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Germanium Production


By-products of nonferrous metals, products of coke process and coal ash are used as raw feedstock for obtaining germanium. After concentration by flotation or magnetic methods germanium concentrate is processed by pyrometallurgical methods at 800-1800°C, in reducing atmosphere (CO, H2) and in the presence of S, or H2SO4, or alkali-earth metals sulphates. Germanium completely or partially passes into gaseous phase as GeO, GeO2, GeS, GeS2, Ge, which then are trapped with other volatile components and dust.

Germanium-containing dust which appears after nonferrous metals processing is subject of leaching by H2SO4 solution. Germanium concentrate is separated from solutions, usually by as well as Co-Zn codeposition with other elements, for instance, Fe as Fe(OH)3 at pH 4.8-5.4. Separated germanium is dried, roasted and treated by concentrated chlorohydric acid, distilling out the yielded GeCl4. Germanium may be isolated also by ion exchange processes with chlorohydric acid as an eluent. The solution is then distilled yielding GeCl4; or hydrolyzes by alkali liquor until GeO2.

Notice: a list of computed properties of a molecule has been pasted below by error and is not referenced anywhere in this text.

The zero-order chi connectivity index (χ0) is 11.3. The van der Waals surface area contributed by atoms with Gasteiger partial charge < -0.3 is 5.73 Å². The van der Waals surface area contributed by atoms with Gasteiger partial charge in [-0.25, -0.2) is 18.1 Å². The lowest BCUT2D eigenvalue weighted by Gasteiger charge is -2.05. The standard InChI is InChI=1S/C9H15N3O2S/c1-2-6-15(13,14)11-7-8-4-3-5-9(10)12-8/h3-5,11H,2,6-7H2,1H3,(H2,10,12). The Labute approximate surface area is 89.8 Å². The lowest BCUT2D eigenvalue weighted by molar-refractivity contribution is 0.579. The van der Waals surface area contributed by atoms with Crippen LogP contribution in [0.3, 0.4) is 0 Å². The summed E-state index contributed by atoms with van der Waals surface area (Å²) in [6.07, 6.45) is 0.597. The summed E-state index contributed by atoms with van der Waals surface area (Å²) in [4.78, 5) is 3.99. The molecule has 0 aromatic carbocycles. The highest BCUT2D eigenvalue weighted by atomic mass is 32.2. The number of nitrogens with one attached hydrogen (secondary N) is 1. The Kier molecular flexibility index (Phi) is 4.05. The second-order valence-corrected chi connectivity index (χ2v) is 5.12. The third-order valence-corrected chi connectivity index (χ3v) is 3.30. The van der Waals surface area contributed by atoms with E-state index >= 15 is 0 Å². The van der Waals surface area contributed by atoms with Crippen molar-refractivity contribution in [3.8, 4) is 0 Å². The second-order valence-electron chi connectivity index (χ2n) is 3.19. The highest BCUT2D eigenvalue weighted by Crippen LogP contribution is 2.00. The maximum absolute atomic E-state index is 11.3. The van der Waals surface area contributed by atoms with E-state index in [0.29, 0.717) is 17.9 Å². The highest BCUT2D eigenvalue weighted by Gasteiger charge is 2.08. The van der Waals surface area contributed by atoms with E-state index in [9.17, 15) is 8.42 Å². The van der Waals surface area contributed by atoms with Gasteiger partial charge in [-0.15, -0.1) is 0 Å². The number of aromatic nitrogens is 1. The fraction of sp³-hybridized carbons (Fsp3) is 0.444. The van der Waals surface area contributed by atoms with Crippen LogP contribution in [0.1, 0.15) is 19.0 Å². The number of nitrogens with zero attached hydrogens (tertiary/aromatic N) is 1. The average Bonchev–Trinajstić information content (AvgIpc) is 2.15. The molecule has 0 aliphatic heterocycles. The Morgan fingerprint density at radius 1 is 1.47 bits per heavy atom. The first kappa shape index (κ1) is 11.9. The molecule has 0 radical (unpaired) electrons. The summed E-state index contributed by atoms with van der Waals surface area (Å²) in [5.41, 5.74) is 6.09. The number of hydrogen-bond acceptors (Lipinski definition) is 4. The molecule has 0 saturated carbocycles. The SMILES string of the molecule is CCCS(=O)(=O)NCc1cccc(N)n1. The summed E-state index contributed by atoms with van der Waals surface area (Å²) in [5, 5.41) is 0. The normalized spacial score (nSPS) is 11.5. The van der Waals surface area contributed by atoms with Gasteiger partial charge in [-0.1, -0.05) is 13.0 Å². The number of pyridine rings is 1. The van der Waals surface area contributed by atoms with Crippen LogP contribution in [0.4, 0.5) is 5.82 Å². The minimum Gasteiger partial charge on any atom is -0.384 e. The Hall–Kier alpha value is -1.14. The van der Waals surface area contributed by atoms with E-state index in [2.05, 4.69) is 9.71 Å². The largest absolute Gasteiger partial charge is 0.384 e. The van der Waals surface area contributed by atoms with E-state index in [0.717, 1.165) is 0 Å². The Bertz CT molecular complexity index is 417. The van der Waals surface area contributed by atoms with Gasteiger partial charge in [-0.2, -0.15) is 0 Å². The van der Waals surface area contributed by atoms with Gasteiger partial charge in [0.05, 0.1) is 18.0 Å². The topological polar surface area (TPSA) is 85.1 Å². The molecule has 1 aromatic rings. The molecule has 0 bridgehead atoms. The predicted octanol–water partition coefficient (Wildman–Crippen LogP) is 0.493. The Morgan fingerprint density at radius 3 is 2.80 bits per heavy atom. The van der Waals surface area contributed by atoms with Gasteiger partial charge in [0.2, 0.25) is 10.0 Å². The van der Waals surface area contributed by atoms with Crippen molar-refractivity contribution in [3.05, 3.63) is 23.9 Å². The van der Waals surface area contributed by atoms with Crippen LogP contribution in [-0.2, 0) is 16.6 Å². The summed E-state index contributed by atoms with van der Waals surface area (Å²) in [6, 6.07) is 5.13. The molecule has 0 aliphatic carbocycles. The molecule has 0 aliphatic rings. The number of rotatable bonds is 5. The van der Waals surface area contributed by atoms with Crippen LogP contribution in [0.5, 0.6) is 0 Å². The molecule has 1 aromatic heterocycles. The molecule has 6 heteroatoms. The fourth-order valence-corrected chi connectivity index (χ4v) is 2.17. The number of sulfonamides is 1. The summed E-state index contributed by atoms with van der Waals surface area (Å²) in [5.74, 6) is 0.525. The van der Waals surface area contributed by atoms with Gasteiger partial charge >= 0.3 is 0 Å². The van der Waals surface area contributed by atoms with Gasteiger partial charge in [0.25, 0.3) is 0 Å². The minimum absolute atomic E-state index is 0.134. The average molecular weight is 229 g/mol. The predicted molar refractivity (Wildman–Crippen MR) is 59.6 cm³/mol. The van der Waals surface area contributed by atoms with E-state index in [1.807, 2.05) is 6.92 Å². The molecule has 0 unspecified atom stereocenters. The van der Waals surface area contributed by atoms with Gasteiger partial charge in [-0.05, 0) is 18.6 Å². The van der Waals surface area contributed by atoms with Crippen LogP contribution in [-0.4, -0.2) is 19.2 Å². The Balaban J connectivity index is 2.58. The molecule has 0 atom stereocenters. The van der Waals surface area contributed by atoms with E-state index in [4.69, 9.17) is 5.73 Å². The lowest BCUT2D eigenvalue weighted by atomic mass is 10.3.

After that GeCl4 is rectified in quartz columns, or by hydrochloric acid extraction, by thermal diffusion, by directional crystallization etc. After that GeCl4 is hydrolyzed by pure water at 20-30°C the obtained GeO2 flushed up by water and dried by spirits, ultra-high frequency currents, after which germanium is reduced by hydrogen at 600-700°C. Powder germanium is fused at 1000-1050°C and refined by zone melting, and directional crystallization. Crystals are grown by Czochralski or Stepanov crystal growth method. In this process germanium is doped in 10-3 - 10-4% by special impurities such as Sb, As, Si etc. varying semiconductor properties. The purity of produced germanium is determined through Hall's EMF or via neutron activation analysis.

Historical preparation

The metal was prepared by Winkler from argyrodite in the following way. Three parts of the finely powdered mineral were fused at a bright red heat with six parts of potassium nitrate and three parts of potassium carbonate. The alkali germanate thus formed was separated from the metallic silver by extraction with water, and the solution was evaporated with sulphuric acid till nitric acid ceased to be evolved. Most of the germanium then separated as dioxide, and the remainder was precipitated as sulphide, which was roasted and converted finally into oxide by treatment with nitric acid. This oxide was further purified by being converted into the insoluble germani-fiuoride K2GeF6, and thence into sulphide, GeS2, by fusion with potash and sulphur; the sulphide was afterwards decomposed by sulphuric acid, and so reconverted into oxide. The oxide was then reduced by heating it with carbon, and the resulting metal, after being washed with water, was purified by fusion with borax. The metal may also be obtained from potassium germanifluoride, K2GeF6, by reduction in a stream of hydrogen or with sodium; or the dioxide can be reduced by hydrogen or magnesium. Urbain, Blondel, and Obiedoff have extracted 5 grams of pure germanium from 550 kilograms of a Mexican blende.

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